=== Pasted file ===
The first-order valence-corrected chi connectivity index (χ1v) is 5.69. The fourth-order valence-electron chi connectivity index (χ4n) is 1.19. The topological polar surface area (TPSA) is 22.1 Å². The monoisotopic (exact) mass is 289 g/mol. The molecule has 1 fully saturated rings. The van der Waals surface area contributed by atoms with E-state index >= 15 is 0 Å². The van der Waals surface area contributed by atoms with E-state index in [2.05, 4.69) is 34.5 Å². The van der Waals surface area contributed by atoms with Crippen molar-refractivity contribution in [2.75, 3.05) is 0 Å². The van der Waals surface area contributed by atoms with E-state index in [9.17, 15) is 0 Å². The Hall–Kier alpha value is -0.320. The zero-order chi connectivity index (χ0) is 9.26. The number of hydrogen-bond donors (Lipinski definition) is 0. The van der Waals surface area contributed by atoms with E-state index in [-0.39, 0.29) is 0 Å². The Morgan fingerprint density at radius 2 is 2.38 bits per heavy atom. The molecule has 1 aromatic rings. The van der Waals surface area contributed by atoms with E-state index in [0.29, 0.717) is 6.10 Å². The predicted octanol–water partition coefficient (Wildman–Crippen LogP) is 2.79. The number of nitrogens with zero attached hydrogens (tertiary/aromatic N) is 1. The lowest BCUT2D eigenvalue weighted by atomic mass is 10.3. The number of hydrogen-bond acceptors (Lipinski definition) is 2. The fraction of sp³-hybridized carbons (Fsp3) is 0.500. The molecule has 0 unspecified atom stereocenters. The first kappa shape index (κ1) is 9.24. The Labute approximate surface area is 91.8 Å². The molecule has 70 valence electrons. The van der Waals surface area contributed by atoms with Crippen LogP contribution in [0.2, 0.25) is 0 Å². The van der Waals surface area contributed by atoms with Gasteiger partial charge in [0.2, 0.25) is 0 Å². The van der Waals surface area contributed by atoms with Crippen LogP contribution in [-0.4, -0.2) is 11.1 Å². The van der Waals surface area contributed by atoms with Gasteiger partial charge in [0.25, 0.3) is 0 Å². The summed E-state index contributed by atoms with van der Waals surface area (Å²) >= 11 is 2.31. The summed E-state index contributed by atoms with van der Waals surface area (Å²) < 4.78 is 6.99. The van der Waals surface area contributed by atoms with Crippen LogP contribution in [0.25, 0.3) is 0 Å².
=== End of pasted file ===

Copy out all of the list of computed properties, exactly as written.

The first-order valence-corrected chi connectivity index (χ1v) is 5.69. The fourth-order valence-electron chi connectivity index (χ4n) is 1.19. The topological polar surface area (TPSA) is 22.1 Å². The monoisotopic (exact) mass is 289 g/mol. The molecule has 1 fully saturated rings. The van der Waals surface area contributed by atoms with E-state index >= 15 is 0 Å². The van der Waals surface area contributed by atoms with E-state index in [2.05, 4.69) is 34.5 Å². The van der Waals surface area contributed by atoms with Crippen molar-refractivity contribution in [2.75, 3.05) is 0 Å². The van der Waals surface area contributed by atoms with E-state index in [9.17, 15) is 0 Å². The Hall–Kier alpha value is -0.320. The zero-order chi connectivity index (χ0) is 9.26. The number of hydrogen-bond donors (Lipinski definition) is 0. The van der Waals surface area contributed by atoms with E-state index in [-0.39, 0.29) is 0 Å². The Morgan fingerprint density at radius 2 is 2.38 bits per heavy atom. The molecule has 1 aromatic rings. The van der Waals surface area contributed by atoms with E-state index in [0.29, 0.717) is 6.10 Å². The predicted octanol–water partition coefficient (Wildman–Crippen LogP) is 2.79. The number of nitrogens with zero attached hydrogens (tertiary/aromatic N) is 1. The lowest BCUT2D eigenvalue weighted by atomic mass is 10.3. The number of hydrogen-bond acceptors (Lipinski definition) is 2. The fraction of sp³-hybridized carbons (Fsp3) is 0.500. The molecule has 0 unspecified atom stereocenters. The first kappa shape index (κ1) is 9.24. The Labute approximate surface area is 91.8 Å². The molecule has 70 valence electrons. The van der Waals surface area contributed by atoms with Crippen LogP contribution in [0.2, 0.25) is 0 Å². The van der Waals surface area contributed by atoms with Gasteiger partial charge in [0.2, 0.25) is 0 Å². The van der Waals surface area contributed by atoms with Crippen LogP contribution in [-0.4, -0.2) is 11.1 Å². The van der Waals surface area contributed by atoms with Gasteiger partial charge in [0.25, 0.3) is 0 Å². The summed E-state index contributed by atoms with van der Waals surface area (Å²) >= 11 is 2.31. The summed E-state index contributed by atoms with van der Waals surface area (Å²) < 4.78 is 6.99. The van der Waals surface area contributed by atoms with Crippen LogP contribution in [0.25, 0.3) is 0 Å².